More on a dog eat dog world in gaming

There are times when a silent narrative is embedded in the daily news; on September 12th there were seven stories that created a silent narrative, they needed no editorial comment to create a narrative.  The stories illustrated the extent of the expansion of gaming and the increased competition the expansion is creating.

Most of the stories came from Maryland which is undergoing an expansion of existing casinos and, if a ballot question is approved in November, will add another casino to the mix and increase the gaming options and operating hours of the existing casinos.  The first article heralded the final expansion of Maryland Live, located near Hanover.  The casino added a thousand slot machines and will now have 5300 (including the electronic table game machines) – and be the third largest casino in the country.  It was the state’s third casino, the first casino opened in 2010.  Two approved locations have yet to open and a sixth license is subject to the November voting – a total of 15,000 slot machines were approved in the original legislation.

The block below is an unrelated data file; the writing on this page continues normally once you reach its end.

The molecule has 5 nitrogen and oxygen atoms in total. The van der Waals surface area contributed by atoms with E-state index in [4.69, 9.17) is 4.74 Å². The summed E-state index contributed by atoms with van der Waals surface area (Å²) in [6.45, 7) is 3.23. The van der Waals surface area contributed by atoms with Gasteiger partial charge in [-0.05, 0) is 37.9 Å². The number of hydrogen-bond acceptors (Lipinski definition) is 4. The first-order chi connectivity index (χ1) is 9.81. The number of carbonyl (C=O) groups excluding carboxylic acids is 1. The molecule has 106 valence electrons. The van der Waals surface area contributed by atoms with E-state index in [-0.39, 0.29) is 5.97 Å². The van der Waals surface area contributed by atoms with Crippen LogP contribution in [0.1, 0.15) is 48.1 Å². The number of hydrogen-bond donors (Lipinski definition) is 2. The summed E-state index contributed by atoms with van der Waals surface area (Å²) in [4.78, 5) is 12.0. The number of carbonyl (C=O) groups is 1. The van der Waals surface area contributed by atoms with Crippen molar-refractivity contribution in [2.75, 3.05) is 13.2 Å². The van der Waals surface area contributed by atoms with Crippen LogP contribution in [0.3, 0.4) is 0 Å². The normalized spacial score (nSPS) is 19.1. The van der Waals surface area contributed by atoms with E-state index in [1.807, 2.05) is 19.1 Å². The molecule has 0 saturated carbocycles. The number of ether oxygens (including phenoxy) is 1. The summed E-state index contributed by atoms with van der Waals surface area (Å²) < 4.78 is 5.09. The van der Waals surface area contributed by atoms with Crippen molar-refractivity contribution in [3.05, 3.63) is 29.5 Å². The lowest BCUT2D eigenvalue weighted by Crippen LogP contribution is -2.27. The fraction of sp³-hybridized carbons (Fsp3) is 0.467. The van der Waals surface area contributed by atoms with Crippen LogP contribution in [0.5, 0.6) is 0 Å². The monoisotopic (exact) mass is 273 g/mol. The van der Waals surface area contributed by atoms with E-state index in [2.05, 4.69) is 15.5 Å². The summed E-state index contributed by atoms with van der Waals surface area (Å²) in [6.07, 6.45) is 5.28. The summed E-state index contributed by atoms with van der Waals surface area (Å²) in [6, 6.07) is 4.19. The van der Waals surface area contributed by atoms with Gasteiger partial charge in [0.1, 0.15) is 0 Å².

The ballot battle is really heating up, existing operators are fighting the initiative and prospective operators are supporting it, both with lots of cash.  The two sides are said to have spent $15 million already on the campaign.  The fighting is intense and bitter and for good reasons; Hollywood Casino, the first casino in the state to open in September of 2010, says it lost 40 percent of its business when Maryland Live opened in June.  Another mega casino is certain to hurt the existing operators and reduce the potential of the casino planned, by Caesars, for Baltimore; although Caesars is supporting the legislation hoping that adding live table games and reducing the taxes will more than offset the increased competition.